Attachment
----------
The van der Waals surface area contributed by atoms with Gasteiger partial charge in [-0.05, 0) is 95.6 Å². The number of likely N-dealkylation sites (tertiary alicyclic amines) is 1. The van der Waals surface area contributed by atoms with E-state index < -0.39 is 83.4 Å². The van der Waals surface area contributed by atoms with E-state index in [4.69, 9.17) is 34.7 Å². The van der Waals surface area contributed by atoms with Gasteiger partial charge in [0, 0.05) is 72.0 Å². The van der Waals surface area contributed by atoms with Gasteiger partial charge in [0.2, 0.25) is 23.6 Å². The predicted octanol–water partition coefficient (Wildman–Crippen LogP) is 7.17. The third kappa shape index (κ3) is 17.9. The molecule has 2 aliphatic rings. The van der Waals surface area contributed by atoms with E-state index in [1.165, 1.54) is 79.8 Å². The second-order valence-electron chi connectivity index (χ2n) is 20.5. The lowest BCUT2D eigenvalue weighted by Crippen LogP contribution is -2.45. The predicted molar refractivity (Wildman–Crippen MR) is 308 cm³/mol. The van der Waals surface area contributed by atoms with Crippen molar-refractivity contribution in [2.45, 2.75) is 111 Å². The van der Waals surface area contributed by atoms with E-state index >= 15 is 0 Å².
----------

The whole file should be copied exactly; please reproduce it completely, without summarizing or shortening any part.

The van der Waals surface area contributed by atoms with Gasteiger partial charge in [-0.05, 0) is 95.6 Å². The number of likely N-dealkylation sites (tertiary alicyclic amines) is 1. The van der Waals surface area contributed by atoms with E-state index < -0.39 is 83.4 Å². The van der Waals surface area contributed by atoms with E-state index in [4.69, 9.17) is 34.7 Å². The van der Waals surface area contributed by atoms with Gasteiger partial charge in [0, 0.05) is 72.0 Å². The van der Waals surface area contributed by atoms with Gasteiger partial charge in [0.2, 0.25) is 23.6 Å². The predicted octanol–water partition coefficient (Wildman–Crippen LogP) is 7.17. The third kappa shape index (κ3) is 17.9. The molecule has 2 aliphatic rings. The van der Waals surface area contributed by atoms with E-state index in [1.165, 1.54) is 79.8 Å². The second-order valence-electron chi connectivity index (χ2n) is 20.5. The lowest BCUT2D eigenvalue weighted by Crippen LogP contribution is -2.45. The predicted molar refractivity (Wildman–Crippen MR) is 308 cm³/mol. The van der Waals surface area contributed by atoms with Crippen molar-refractivity contribution in [2.45, 2.75) is 111 Å². The van der Waals surface area contributed by atoms with E-state index >= 15 is 0 Å².